A protected covered call or collar search performed using PowerOptions tools, seeking to find the highest returning position for profitable companies with a stock price near the lower Bollinger band and a stock price in an up trend produced Apple (NASDAQ:AAPL) as shown below:
Following closely behind Apple were network security company Fortinet (NASDAQ:FTNT) and the online travel company Priceline.com (PCLN).
A protected covered call investment may be entered by selling a call option against a stock and using a portion of the proceeds from selling the call option to purchase a put option for protection. The Apple protected covered call has a potential return of 4.1% (57.6% annualized) with a maximum potential loss of 7.8%, even if the price of the stock drops to zero, the maximum potential loss is 7.8%.
The highest returning positions as shown above were found by selecting to sort by the highest returning positions. Companies in an up trend were found by selecting to search for a 100-day moving average greater than the 200-day moving average. Profitable companies were included by selecting to search for a Price-to-Earnings (P/E) ratio greater than zero. The 8% maximum loss search parameter was used, as a loss of 8% or less can often be recovered fairly quickly using income investing strategies via options. Searching for companies with a stock price near the lower Bollinger band produces stocks for companies that have had a pull-back in price and may be basing for a leg up in price as shown for Apple below:
With Apple's rise to fame, the city of New York, may soon be required to relinquish its status as 'The Big Apple.' Apple has earned the right to the challenge by virtue of its stellar growth and recent dramatic growth in market capitalization. Apple's 2011 revenue of $108 billion exceeded the revenue of the other two technology giants, Google (NASDAQ:GOOG) and Microsoft (NASDAQ:MSFT), combined. Its iPhone, iPad, iPod and iTunes products have become household names, while its worldwide retail stores (360+ and counting) have embedded it even more deeply in consumer consciousness and stolen a march on its competitors.
Now best described as a consumer electronics company (it removed the word 'computer' from its corporate name in 2007), it still sells traditional Macintosh desktop and notebook computers, the iOS and Mac OS X operating systems, desktop computer applications, multimedia software and hardware, a web browser, and mobile applications plus other digital content through its various app stores. In October 2011, it launched its iCloud digital content storage service. Sales are conducted globally through its own retail and online stores, and through its direct sales force, mobile network carriers, wholesalers, retailers and value-added resellers. Apple also sells third-party products and accessories compatible with its iPhone, iPad, Mac and IPod products. Its customers range from individual consumers, through small and mid-size businesses, to major corporate, educational and government organizations.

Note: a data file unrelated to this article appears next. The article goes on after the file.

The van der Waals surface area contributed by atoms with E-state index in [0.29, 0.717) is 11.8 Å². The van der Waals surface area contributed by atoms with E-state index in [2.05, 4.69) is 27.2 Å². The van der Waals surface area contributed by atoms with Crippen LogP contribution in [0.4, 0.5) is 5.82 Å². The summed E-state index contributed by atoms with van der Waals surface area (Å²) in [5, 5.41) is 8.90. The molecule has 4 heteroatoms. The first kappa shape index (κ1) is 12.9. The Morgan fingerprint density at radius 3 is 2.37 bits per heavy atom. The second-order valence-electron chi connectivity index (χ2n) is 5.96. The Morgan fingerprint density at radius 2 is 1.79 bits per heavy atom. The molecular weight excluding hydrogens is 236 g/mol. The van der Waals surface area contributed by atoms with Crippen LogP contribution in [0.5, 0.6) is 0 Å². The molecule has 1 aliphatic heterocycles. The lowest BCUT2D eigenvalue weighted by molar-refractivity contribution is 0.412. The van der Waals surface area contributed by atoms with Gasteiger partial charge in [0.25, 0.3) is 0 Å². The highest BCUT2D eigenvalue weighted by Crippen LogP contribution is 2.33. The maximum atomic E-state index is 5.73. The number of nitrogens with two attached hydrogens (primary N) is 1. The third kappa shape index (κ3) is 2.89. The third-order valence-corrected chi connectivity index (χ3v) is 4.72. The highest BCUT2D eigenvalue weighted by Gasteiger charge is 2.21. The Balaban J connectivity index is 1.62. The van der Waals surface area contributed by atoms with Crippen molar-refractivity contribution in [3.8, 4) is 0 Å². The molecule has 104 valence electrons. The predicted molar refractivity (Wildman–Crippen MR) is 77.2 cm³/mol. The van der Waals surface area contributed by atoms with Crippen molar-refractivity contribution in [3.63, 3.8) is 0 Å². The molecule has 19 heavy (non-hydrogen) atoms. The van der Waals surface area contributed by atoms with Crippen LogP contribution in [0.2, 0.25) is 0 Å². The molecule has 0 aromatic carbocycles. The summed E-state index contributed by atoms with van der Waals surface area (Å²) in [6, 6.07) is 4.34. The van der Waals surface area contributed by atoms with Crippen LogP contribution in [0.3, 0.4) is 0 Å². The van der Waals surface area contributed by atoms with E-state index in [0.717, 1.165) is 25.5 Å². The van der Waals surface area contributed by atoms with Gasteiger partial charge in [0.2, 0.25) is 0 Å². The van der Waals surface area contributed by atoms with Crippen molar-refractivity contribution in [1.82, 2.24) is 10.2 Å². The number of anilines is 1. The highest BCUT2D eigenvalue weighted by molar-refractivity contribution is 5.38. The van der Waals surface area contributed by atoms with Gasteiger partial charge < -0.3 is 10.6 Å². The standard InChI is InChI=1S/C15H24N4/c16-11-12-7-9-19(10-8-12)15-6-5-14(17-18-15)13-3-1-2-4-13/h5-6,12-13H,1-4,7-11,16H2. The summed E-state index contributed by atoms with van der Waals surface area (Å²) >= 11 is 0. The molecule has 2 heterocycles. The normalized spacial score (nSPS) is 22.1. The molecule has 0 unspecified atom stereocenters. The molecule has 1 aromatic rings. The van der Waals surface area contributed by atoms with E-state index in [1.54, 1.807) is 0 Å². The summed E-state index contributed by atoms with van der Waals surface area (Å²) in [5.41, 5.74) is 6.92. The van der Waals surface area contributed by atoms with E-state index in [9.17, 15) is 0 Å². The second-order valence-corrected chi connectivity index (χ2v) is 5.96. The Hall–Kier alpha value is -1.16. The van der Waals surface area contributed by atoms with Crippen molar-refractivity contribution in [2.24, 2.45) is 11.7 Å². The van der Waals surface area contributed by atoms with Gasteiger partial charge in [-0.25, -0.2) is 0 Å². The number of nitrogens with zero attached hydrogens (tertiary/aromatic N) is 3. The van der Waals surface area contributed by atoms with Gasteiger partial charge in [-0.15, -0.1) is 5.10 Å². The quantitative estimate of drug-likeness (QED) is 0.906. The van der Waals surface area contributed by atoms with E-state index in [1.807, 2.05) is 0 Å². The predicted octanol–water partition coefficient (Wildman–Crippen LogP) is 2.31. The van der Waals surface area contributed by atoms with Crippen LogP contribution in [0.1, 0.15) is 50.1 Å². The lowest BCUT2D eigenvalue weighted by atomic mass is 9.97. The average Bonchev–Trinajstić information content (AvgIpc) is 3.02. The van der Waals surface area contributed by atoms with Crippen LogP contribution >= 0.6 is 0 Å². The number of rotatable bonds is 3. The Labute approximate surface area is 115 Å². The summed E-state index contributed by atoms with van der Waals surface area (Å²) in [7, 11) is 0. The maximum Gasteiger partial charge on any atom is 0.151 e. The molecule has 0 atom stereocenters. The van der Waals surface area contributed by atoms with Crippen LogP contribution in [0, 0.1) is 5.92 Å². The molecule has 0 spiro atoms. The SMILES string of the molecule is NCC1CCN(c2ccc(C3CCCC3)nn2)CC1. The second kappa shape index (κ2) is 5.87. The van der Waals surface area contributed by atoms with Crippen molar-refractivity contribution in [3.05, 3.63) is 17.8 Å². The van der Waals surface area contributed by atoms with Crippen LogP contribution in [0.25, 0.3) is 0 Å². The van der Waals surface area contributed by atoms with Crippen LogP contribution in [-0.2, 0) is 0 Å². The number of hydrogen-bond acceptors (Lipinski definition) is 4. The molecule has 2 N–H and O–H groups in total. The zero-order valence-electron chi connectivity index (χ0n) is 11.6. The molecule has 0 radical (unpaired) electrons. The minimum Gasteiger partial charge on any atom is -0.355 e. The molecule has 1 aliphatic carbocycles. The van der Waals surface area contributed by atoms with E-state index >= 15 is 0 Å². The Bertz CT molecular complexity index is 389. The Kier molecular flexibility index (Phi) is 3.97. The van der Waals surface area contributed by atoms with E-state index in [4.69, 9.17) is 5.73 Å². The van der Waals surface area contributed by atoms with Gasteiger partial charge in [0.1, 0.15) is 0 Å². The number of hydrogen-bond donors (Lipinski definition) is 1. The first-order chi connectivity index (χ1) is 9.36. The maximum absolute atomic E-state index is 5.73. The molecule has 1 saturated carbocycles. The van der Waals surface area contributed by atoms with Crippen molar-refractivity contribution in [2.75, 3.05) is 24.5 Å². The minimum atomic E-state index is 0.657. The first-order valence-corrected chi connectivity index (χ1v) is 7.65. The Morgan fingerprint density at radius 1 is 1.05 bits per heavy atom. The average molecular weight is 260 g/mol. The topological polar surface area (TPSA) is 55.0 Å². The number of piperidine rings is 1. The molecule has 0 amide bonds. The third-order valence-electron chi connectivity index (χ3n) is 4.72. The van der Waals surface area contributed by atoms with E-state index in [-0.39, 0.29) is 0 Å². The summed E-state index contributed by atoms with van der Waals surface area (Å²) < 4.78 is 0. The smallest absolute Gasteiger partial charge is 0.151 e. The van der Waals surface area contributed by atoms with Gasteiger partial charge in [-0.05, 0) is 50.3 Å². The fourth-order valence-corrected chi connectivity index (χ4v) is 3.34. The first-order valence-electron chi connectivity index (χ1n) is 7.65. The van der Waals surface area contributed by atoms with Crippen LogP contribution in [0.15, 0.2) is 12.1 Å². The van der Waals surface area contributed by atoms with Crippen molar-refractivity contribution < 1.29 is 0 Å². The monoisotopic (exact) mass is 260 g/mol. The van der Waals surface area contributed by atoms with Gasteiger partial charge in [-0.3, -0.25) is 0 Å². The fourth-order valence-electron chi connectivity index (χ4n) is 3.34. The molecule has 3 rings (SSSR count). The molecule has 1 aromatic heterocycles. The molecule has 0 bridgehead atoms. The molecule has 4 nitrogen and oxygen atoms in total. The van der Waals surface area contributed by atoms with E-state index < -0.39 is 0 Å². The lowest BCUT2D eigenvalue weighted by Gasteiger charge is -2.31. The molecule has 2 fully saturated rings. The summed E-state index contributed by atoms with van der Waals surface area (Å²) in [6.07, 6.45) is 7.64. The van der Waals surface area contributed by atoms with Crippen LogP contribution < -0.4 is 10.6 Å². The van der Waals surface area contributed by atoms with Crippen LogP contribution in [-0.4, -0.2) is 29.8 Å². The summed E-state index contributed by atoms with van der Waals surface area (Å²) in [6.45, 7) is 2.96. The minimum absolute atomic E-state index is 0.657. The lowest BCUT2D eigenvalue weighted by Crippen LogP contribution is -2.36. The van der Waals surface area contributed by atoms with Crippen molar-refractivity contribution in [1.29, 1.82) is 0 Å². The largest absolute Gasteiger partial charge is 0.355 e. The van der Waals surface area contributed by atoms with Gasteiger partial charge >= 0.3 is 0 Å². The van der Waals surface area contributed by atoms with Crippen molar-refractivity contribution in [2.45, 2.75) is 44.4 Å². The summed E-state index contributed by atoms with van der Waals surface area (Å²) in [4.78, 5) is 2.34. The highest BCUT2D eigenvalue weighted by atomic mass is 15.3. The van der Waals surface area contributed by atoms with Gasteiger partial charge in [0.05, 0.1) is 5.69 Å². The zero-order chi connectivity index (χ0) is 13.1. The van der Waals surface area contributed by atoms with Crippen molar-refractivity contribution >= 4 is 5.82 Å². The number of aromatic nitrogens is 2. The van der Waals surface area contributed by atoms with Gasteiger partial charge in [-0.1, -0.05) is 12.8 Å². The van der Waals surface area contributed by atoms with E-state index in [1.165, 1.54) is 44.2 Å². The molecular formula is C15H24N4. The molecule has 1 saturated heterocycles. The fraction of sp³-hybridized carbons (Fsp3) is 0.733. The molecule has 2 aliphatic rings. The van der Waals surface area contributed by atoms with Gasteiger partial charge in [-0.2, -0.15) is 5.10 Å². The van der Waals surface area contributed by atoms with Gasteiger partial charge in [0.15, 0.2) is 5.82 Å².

Apple's business strategy is to lead the market with innovative, feature-rich products that are easy to use and integrate seamlessly with existing systems and equipment. This requires a heavy investment in both R&D for product development, and marketing and advertising to promote customer awareness and resulting sales. Apple retail stores, located in high-traffic shopping areas, are a key component of its strategy, and are staffed by trained and knowledgeable personnel who demonstrate products face-to-face and offer advice and assistance. In addition, Apple fixtures and merchandising materials are placed in the retail outlets of selected third-party resellers. The company also offers a high level of after-sales support. The reward comes in the form of extreme brand loyalty among committed users, with long lines of customers often forming to await the opening of a new retail store or new product releases.
Inevitably, compelling success attracts both imitators and fierce competition, in a market distinguished by rapid technological advances and constant introduction of new products. Competitors frequently engage in aggressive price reduction in an attempt to win market share from Apple, creating a downward pressure on profit margins detrimental to the entire industry. Apple's wide product range creates a long list of competitors, though many of them specialize in a more limited market area. Competitors include Hewlett-Packard (NYSE:HPQ), Microsoft , Google , IBM (NYSE:IBM), Nokia (NYSE:NOK), Dell (DELL), Sony (NYSE:SNE), Taiwan's HTC and Acer, and Korea's LG and Samsung.